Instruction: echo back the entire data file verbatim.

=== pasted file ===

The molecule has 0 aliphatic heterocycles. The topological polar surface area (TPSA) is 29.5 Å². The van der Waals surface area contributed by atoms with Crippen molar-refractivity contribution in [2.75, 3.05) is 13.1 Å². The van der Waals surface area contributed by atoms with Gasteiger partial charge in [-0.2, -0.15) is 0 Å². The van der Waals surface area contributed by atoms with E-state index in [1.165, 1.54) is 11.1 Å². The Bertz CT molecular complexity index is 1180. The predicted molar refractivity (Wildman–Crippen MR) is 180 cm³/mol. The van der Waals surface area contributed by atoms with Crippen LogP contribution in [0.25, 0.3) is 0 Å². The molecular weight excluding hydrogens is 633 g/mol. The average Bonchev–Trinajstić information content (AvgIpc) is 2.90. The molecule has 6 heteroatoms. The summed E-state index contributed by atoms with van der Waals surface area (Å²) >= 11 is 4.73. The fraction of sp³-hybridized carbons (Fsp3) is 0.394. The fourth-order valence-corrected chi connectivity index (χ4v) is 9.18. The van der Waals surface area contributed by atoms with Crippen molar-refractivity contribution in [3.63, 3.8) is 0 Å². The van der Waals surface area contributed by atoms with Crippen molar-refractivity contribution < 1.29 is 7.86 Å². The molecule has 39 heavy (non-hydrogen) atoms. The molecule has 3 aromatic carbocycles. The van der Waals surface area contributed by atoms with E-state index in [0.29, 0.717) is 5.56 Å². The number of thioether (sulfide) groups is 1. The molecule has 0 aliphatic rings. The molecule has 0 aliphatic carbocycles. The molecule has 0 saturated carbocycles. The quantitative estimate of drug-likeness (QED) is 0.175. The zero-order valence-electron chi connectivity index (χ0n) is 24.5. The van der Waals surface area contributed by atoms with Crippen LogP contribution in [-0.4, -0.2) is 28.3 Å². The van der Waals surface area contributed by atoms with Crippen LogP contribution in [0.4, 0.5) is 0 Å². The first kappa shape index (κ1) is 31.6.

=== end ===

The molecule has 0 aliphatic heterocycles. The topological polar surface area (TPSA) is 29.5 Å². The van der Waals surface area contributed by atoms with Crippen molar-refractivity contribution in [2.75, 3.05) is 13.1 Å². The van der Waals surface area contributed by atoms with Gasteiger partial charge in [-0.2, -0.15) is 0 Å². The van der Waals surface area contributed by atoms with E-state index in [1.165, 1.54) is 11.1 Å². The Bertz CT molecular complexity index is 1180. The predicted molar refractivity (Wildman–Crippen MR) is 180 cm³/mol. The van der Waals surface area contributed by atoms with Crippen LogP contribution in [0.25, 0.3) is 0 Å². The molecular weight excluding hydrogens is 633 g/mol. The average Bonchev–Trinajstić information content (AvgIpc) is 2.90. The molecule has 6 heteroatoms. The summed E-state index contributed by atoms with van der Waals surface area (Å²) >= 11 is 4.73. The fraction of sp³-hybridized carbons (Fsp3) is 0.394. The fourth-order valence-corrected chi connectivity index (χ4v) is 9.18. The van der Waals surface area contributed by atoms with Crippen molar-refractivity contribution in [3.63, 3.8) is 0 Å². The van der Waals surface area contributed by atoms with Crippen molar-refractivity contribution < 1.29 is 7.86 Å². The molecule has 39 heavy (non-hydrogen) atoms. The molecule has 3 aromatic carbocycles. The van der Waals surface area contributed by atoms with E-state index in [0.29, 0.717) is 5.56 Å². The number of thioether (sulfide) groups is 1. The molecule has 0 aliphatic rings. The molecule has 0 aliphatic carbocycles. The molecule has 0 saturated carbocycles. The quantitative estimate of drug-likeness (QED) is 0.175. The zero-order valence-electron chi connectivity index (χ0n) is 24.5. The van der Waals surface area contributed by atoms with Crippen LogP contribution in [-0.4, -0.2) is 28.3 Å². The van der Waals surface area contributed by atoms with Crippen LogP contribution in [0.4, 0.5) is 0 Å². The first kappa shape index (κ1) is 31.6.